In the File Manager look out for the copy, rename, delete and whatnot options. If you are lucky, one of that options might be labeled symlink. That would be your option to create a symbolic link for the selected file or directory. If you don't see anything contact their support but chances are your provider does not support it. I know of a couple providers who for some reason have Linux hosting exclusively but don't have symbolic links in their file manager and don't grant telnet access either. It is mind-boggling!
Your Windows Server
First off and like if have mentioned, all programs are command line tools and therefore require command line access. There are some tools with a GUI out in the wild (see bottom for more) but this is about official tools provided and supported by Microsoft. If you don't have command line access, for whatever reason, you are out of luck.
In your command window type mklink first and if you get the help you are good to go. The help should pretty much tell you all you need.
The symbolic link options ([empty]=default and [/d]) allow you to actually go beyond the current drive and even system, i.e. with the symbolic option you can link to a file or directory on another drive and even the network. You cannot do that with hard links and junctions—in general and with the options [/h] and [/j]!
If nasuser1movies is your network share with some movies and you like to have a symbolic link named "videos" in the current directory you can do this:
- :: Create a directory symbolic link
- mklink /d videos nasuser1movies
- :: Delete the directory symbolic link
- rmdir videos
- :: Create a file symbolic link
- mklink video1.avi nasuser1moviesshow.avi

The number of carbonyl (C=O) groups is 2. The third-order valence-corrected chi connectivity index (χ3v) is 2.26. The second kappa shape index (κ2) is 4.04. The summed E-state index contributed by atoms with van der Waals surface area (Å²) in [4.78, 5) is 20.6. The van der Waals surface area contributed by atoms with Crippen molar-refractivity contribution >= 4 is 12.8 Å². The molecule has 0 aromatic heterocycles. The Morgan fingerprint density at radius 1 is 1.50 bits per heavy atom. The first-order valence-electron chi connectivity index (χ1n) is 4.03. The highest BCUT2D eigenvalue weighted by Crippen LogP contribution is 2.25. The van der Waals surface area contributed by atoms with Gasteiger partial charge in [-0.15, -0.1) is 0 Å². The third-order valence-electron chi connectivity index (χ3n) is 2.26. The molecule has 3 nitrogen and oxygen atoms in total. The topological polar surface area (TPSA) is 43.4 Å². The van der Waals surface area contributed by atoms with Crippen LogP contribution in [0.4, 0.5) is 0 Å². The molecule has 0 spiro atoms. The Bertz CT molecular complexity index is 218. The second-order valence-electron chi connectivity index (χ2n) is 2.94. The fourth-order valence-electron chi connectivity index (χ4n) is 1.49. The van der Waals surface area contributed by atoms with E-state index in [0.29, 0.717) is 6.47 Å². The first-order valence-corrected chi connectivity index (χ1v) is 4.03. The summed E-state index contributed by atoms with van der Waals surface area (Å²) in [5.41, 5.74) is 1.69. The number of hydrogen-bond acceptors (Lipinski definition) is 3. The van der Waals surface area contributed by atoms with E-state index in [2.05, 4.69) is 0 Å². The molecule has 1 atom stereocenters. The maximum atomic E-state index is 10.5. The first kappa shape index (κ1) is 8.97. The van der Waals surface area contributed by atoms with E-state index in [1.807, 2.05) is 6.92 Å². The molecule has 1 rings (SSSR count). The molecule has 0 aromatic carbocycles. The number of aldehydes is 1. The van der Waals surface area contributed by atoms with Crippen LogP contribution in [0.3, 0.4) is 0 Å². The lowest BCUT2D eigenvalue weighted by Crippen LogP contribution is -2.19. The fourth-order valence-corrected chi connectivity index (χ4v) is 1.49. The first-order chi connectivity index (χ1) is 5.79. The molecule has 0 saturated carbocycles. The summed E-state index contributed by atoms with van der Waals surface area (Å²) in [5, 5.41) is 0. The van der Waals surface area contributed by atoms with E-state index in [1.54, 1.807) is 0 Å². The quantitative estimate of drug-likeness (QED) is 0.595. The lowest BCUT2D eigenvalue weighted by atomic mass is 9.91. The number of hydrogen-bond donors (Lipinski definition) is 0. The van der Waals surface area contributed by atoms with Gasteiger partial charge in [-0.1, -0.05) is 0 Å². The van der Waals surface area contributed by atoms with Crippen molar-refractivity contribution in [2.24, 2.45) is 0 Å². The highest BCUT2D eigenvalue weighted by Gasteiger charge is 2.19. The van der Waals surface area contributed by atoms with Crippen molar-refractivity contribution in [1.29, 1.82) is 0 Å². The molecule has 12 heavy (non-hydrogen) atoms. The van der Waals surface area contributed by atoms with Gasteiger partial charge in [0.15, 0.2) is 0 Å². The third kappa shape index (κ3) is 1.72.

- :: Delete a file symbolic link
- del video1.avi
Does this mean I recommend symlinks to a share on a web server? No, it does not, I am just making a point here. You can symlink to a network share from your personal computer but I would be very cautious symlinking to a network share. Ask yourself this question: Does my web application crash if the source is not available? Make sure you have file_exist, try/catch or something in place!
linkd and fsutil
If you did not get the help with mklink you probably have an older system like Windows XP and you have to find a download for the Resource Kit. I resist to give a link because in the past Microsoft moved the location so frequently it was not funny. I don't know if they still do that but I am clearly a burned child here. Once you have linkd or fsutil drop them in your system root directory or wherever, just remember where you put them and how to call one.
- :: Create the junction
- :: Delete the junction
- linkd d:wwwserver1publicjscripts /d
- :: Create the hardlink
- :: Delete the hardlink
- del d:wwwserver1publicnewscripts.js
Well, that's about it. Happy linking and again be careful, know what you're doing!
Additonal GUI tools
If you know about a GUI tool or other options let me know; I'll add it to the list below. Please use them at your own discretion and again, know what you're doing.